School districts often struggle with people feeling that we overtest in our schools. I believe that one of the root causes of this is not understanding the difference between skills and standards.
So, let’s start with standards. Standards are the big pieces of learning that we want students to achieve before they reach the end of a grade level, semester, or course. Third-grade math students have a set of third-grade math standards that they’re being taught through tier one instruction. They are being assessed with the formative assessment practices, summative and interim assessments, and eventually with the state assessment. Then we’re using that data hopefully to help differentiate instruction and identify student needs in the classroom.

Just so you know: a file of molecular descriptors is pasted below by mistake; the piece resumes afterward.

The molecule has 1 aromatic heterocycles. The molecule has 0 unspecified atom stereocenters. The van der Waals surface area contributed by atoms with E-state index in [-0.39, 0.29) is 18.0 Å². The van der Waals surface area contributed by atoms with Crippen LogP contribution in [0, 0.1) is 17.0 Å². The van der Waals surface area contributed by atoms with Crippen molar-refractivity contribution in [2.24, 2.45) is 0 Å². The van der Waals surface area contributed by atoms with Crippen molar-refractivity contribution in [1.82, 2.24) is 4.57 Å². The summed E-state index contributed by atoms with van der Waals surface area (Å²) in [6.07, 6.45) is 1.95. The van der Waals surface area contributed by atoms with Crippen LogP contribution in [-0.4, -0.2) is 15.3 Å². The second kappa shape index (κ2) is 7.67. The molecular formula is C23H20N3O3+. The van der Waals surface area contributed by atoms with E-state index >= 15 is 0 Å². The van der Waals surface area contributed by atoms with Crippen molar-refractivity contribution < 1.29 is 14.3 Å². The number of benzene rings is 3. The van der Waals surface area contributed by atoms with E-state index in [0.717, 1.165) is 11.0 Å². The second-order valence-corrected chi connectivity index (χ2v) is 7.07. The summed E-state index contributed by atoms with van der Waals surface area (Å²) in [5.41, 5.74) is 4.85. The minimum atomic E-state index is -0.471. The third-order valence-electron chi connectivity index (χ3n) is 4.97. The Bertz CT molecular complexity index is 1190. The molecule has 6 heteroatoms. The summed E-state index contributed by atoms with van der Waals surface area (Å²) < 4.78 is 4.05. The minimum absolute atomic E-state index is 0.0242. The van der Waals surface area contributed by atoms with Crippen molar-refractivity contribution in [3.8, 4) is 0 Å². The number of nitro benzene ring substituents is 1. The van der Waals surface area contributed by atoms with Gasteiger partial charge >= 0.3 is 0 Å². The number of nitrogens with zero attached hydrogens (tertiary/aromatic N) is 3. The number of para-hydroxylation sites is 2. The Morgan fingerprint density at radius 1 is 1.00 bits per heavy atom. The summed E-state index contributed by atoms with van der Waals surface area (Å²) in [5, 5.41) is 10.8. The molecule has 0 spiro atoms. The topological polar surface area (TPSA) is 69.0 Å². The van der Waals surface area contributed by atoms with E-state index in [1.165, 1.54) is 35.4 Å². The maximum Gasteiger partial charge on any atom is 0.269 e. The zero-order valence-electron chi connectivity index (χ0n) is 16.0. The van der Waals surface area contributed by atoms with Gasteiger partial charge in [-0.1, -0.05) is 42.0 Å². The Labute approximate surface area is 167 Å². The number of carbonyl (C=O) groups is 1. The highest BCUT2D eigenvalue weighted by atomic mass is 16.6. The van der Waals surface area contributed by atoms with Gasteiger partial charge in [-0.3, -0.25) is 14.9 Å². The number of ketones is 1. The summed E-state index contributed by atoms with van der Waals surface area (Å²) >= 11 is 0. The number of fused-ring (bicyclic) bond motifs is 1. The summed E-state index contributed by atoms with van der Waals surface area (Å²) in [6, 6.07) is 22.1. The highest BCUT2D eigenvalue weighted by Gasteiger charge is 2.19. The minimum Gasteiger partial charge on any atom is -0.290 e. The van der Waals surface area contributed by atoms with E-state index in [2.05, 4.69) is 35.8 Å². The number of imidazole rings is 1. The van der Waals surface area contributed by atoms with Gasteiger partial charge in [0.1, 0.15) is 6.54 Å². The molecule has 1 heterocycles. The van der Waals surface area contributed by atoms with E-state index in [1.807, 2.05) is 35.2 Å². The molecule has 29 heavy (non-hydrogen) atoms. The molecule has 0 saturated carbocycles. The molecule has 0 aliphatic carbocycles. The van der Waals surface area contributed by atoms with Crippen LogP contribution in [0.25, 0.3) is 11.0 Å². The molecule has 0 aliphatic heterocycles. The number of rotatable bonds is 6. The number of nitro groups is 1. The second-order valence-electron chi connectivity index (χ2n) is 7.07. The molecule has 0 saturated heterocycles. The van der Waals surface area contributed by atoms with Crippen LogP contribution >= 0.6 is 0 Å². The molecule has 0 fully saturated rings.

Sometimes, though, no matter how great our instructional practices are or our differentiation in a classroom, students are still struggling. The key to finding out why they’re still struggling comes by screening all of your students for skill gaps. It isn’t always a standards gap. Maybe it’s about missing some skills from years ago that underpin the surface of that standards road and create potholes for the student.
Once you universally screen, the whole purpose is to identify where those skill gaps are, behavioral or academic, and to have really good targeted interventions to fill in those gaps. And then progress monitor to make sure those interventions are being really effective with kids.
The great side benefit of that is kids are no longer in interventions for the rest of their lives. We’re not labeling them with the label of the intervention—it’s meant to be a temporary gap fill so that they can keep driving down the surface of the road with standards proficiency.
Assessing both standards and skills is key to preventing learning loss with remote learners. Check out our infographic to learn more.
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